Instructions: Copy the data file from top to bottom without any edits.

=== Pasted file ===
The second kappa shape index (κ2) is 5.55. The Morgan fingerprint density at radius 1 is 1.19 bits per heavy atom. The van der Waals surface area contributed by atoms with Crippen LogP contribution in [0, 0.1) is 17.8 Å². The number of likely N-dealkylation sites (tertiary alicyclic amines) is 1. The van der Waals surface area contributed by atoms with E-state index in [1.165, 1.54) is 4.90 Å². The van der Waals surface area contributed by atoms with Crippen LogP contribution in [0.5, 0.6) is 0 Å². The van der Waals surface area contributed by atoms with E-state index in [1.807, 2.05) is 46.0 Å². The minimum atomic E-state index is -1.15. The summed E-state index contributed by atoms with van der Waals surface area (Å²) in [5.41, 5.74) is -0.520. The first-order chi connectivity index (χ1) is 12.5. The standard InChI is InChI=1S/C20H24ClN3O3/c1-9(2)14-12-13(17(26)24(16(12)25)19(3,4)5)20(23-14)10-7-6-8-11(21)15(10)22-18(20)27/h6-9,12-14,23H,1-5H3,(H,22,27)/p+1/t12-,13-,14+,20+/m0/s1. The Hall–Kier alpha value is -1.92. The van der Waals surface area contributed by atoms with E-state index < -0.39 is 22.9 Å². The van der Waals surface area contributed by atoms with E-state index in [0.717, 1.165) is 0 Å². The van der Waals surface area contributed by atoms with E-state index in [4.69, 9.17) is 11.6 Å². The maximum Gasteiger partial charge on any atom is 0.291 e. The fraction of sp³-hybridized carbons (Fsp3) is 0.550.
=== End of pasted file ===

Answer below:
The second kappa shape index (κ2) is 5.55. The Morgan fingerprint density at radius 1 is 1.19 bits per heavy atom. The van der Waals surface area contributed by atoms with Crippen LogP contribution in [0, 0.1) is 17.8 Å². The number of likely N-dealkylation sites (tertiary alicyclic amines) is 1. The van der Waals surface area contributed by atoms with E-state index in [1.165, 1.54) is 4.90 Å². The van der Waals surface area contributed by atoms with Crippen LogP contribution in [0.5, 0.6) is 0 Å². The van der Waals surface area contributed by atoms with E-state index in [1.807, 2.05) is 46.0 Å². The minimum atomic E-state index is -1.15. The summed E-state index contributed by atoms with van der Waals surface area (Å²) in [5.41, 5.74) is -0.520. The first-order chi connectivity index (χ1) is 12.5. The standard InChI is InChI=1S/C20H24ClN3O3/c1-9(2)14-12-13(17(26)24(16(12)25)19(3,4)5)20(23-14)10-7-6-8-11(21)15(10)22-18(20)27/h6-9,12-14,23H,1-5H3,(H,22,27)/p+1/t12-,13-,14+,20+/m0/s1. The Hall–Kier alpha value is -1.92. The van der Waals surface area contributed by atoms with E-state index < -0.39 is 22.9 Å². The van der Waals surface area contributed by atoms with E-state index in [0.717, 1.165) is 0 Å². The van der Waals surface area contributed by atoms with E-state index in [4.69, 9.17) is 11.6 Å². The maximum Gasteiger partial charge on any atom is 0.291 e. The fraction of sp³-hybridized carbons (Fsp3) is 0.550.